NEW YORK – The Paula Cooper Gallery will present an exhibition of four early Dan Flavin works, produced between 1964 and 1975. The exhibition will provide a look into Flavin’s varied configurations of paired contrasting colors, centering on a major “corridor” piece of pink and yellow lights from 1972-1975.
With his first fluorescent light piece, the diagonal of May 25, 1963, which he dedicated to Brancusi, Flavin expressed an interest in activating sculptural space with color and light. By the late 1960s he had developed a wide-ranging set of possibilities for integrating his lights within the three-dimensions of architecture. These possibilities included engaging the floor, ceiling and corners of the exhibition space; taking advantage of architectural features such as doorways and moldings; fencing off segments of the exhibition space with “barriers” of light; and, by the time of his 1969 retrospective at the National Gallery of Canada, developing special installations, or “situations,” consisting of specially constructed architectural spaces containing room-filling light.
Flavin’s “barred” corridors, which he started developing in 1972, consist of specially constructed hallways bisected by a barrier of forward-facing and back-facing lights. The corridors allowed the artist to extend his experiments with intermingling and contrasting background and foreground colors in a contained environment. The experience of encountering one of Flavin’s corridors is described as follows by Michael Govan:
"The bars of light block physical passage through a corridor, but not visual access. [...] The space beyond the bars in these corridors is lit by a set of back-facing fixtures mounted directly behind those facing forward. The result is two contrasting colors that influence each other, one quite strongly present from the forward-facing fixtures placed midway down the corridor, and one secondarily visible in the spaces between the forward bars in the remaining inaccessible area of the corridor beyond the bars [...] Of course [...] the color relationship of the barred corridors is reversed when viewed from the opposite side."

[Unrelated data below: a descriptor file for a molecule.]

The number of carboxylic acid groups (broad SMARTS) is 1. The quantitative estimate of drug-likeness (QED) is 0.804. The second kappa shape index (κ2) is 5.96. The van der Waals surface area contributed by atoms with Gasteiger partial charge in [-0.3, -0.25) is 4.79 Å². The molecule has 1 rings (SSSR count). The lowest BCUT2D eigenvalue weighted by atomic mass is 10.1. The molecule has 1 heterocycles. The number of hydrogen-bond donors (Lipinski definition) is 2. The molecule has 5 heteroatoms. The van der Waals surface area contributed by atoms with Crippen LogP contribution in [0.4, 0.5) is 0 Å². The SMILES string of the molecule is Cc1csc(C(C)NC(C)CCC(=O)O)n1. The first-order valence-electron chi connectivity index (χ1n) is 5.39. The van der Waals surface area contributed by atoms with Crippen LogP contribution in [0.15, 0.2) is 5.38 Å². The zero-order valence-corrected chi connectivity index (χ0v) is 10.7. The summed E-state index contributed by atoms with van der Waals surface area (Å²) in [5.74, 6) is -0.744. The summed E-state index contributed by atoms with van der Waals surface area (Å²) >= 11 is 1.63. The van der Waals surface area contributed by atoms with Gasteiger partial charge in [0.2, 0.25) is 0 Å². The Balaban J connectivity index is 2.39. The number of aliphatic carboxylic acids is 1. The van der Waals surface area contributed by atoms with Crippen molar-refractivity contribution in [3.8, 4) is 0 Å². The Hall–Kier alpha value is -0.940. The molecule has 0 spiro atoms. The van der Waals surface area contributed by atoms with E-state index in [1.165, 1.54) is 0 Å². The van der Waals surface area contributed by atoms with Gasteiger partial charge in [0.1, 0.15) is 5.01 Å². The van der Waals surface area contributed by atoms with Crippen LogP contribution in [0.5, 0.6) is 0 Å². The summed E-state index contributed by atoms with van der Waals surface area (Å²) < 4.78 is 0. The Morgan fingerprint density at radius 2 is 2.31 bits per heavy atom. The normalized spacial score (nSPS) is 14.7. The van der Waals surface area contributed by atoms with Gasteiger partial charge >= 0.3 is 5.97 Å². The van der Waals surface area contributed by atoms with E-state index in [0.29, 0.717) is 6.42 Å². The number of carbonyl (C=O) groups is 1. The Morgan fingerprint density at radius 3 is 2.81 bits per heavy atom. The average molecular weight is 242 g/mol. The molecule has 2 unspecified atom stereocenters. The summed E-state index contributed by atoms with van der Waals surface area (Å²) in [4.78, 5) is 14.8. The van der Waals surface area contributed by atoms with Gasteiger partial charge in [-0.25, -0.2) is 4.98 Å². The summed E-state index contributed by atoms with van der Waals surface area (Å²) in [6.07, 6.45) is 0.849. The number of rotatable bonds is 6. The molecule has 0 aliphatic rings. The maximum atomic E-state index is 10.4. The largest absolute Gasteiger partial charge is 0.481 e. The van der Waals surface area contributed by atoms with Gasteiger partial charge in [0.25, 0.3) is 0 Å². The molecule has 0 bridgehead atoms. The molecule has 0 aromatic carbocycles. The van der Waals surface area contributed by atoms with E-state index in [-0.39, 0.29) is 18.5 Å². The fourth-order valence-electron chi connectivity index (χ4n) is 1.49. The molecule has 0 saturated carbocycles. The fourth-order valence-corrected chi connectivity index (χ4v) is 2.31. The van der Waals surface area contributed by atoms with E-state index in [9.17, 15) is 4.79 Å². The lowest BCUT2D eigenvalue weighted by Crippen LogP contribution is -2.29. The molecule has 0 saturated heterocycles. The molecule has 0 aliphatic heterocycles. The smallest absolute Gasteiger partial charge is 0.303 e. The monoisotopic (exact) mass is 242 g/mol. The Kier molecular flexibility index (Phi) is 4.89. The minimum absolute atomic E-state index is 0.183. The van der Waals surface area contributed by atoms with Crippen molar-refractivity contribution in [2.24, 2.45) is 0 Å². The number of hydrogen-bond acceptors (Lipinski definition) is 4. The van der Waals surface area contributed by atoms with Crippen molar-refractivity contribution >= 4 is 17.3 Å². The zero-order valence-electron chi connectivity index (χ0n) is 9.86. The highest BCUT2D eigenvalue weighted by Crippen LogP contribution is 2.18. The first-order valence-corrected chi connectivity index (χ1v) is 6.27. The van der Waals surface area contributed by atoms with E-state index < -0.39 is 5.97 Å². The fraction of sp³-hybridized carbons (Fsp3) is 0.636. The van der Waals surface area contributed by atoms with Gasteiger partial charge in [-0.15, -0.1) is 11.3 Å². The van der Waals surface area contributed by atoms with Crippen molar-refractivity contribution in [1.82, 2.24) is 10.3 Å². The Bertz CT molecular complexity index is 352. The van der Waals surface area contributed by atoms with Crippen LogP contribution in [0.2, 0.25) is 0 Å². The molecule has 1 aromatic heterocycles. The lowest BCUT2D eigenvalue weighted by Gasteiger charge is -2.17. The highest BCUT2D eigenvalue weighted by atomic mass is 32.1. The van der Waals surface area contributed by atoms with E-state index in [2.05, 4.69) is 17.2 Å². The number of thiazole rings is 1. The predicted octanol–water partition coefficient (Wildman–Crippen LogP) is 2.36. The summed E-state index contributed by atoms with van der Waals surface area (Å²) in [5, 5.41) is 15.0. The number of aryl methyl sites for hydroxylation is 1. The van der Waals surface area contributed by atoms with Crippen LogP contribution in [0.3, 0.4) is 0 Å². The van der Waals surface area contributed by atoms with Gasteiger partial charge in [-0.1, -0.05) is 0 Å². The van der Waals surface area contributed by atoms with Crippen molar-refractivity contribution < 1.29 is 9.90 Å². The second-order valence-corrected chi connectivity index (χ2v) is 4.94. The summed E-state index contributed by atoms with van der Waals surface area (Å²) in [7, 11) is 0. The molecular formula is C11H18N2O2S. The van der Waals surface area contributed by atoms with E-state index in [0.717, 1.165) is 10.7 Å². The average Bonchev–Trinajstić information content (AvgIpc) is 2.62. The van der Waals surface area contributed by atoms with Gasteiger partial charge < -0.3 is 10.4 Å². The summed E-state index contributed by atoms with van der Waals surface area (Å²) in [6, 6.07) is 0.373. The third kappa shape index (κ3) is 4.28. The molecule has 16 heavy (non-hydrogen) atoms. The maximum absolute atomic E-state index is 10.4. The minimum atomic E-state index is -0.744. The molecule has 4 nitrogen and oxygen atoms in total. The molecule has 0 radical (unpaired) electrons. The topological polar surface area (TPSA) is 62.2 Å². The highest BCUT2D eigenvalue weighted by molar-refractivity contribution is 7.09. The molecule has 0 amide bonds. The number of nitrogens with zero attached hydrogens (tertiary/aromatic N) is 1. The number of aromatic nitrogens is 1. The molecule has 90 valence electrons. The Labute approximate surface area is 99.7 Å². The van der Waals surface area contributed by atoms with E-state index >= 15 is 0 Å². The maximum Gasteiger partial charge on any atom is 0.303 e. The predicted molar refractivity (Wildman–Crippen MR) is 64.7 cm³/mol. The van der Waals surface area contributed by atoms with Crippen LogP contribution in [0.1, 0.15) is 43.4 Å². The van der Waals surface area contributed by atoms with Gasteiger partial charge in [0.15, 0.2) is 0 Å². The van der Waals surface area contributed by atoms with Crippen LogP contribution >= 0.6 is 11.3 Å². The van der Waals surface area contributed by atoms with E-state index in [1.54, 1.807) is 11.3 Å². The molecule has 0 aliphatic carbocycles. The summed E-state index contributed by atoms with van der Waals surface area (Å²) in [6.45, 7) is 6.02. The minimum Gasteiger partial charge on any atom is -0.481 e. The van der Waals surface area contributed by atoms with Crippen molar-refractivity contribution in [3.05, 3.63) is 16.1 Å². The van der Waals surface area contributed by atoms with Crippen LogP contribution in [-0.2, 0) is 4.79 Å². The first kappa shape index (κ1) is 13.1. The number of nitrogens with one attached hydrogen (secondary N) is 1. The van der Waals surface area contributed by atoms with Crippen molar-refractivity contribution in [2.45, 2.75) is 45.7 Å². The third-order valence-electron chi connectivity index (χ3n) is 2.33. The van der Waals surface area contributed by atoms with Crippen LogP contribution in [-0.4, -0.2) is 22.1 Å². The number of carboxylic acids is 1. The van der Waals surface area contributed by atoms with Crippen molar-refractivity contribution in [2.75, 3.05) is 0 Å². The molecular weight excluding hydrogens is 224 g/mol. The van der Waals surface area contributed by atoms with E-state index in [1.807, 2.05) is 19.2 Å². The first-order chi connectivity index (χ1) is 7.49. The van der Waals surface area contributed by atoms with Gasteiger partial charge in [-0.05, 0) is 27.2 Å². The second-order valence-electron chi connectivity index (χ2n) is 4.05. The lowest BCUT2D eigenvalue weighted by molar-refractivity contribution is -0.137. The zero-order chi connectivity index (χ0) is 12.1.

As Tiffany Bell notes, the square or rectangular configuration of the lights also allowed Flavin to refer to the picture plane of painting and the idea of perspective, and thus to inscribe his work within long-established art-historical categories.
The barred corridor on view in the gallery’s main space, untitled (to Barry, Mike, Chuck and Leonard) from 1972-1975, is an eight-by-eight foot installation of paired pink and yellow light fixtures installed back to back. This important and unique work (though Flavin had planned it in an edition of 3, only one of the edition was ever produced) was shown most notably in “Dan Flavin: installations in fluorescent lights 1972-1975,” a one-person exhibition at the Fort Worth Art Museum (later renamed Modern Art Museum Fort Worth) in 1975 and has not been shown publicly since 1999, the date of a Judd/Flavin exhibition at the Menil Collection.
The exhibition will also include three other important works. The earliest, from 1964, is an 8-foot vertical column, untitled (to Mr. and Mrs. Thomas Inch). Cool white and daylight white lights are placed between bright yellow and pink lights, creating a gentle wash of white and colored light.
The two remaining works are corner lights from the 1960s, one of which a cruciform of two-foot pink and yellow lights on loan from The Museum of Modern Art and originally a gift to the Museum from the renowned architect Philip Johnson.
Dan Flavin was born in 1933 in Queens, New York and began studying, collecting and making art in the 1950s. He had his first one-person exhibition at the Judson Gallery in New York in 1961, and began working on his series of icons (wall-mounted square works that incorporated light sources) that same year. His first one-person exhibition using only fluorescent light opened at the Green Gallery in 1964. Flavin continued to receive critical acclaim and attention through the 1960s, leading to the traveling retrospective organized by National Gallery of Canada, Ottawa, in 1969. In 1973, the Saint Louis Art Museum presented two concurrent exhibitions of his works on paper and fluorescent sculptures. Among Flavin’s significant one-person exhibitions in Europe were shows in Basel in 1975, Baden-Baden in 1989 and Frankfurt in 1993. He has executed many commissions, including the lighting of several tracks at Grand Central Station in New York in 1976.
In 1983, the Dia Center for the Arts opened the Dan Flavin Art Institute in Bridgehampton, New York, a permanent exhibition of his works, designed by the artist in a converted firehouse. Flavin also created a monumental installation for the reopening of the Solomon R. Guggenheim Museum, New York, in 1992. One of the artist’s last site-specific works is the sculpture permanently illuminating two stairwells of the former Dia building in Chelsea (1996). His luminous installation in the Santa Maria in Chiesa Rossa, Milan, opened posthumously in 1997. Flavin died on November 29, 1996.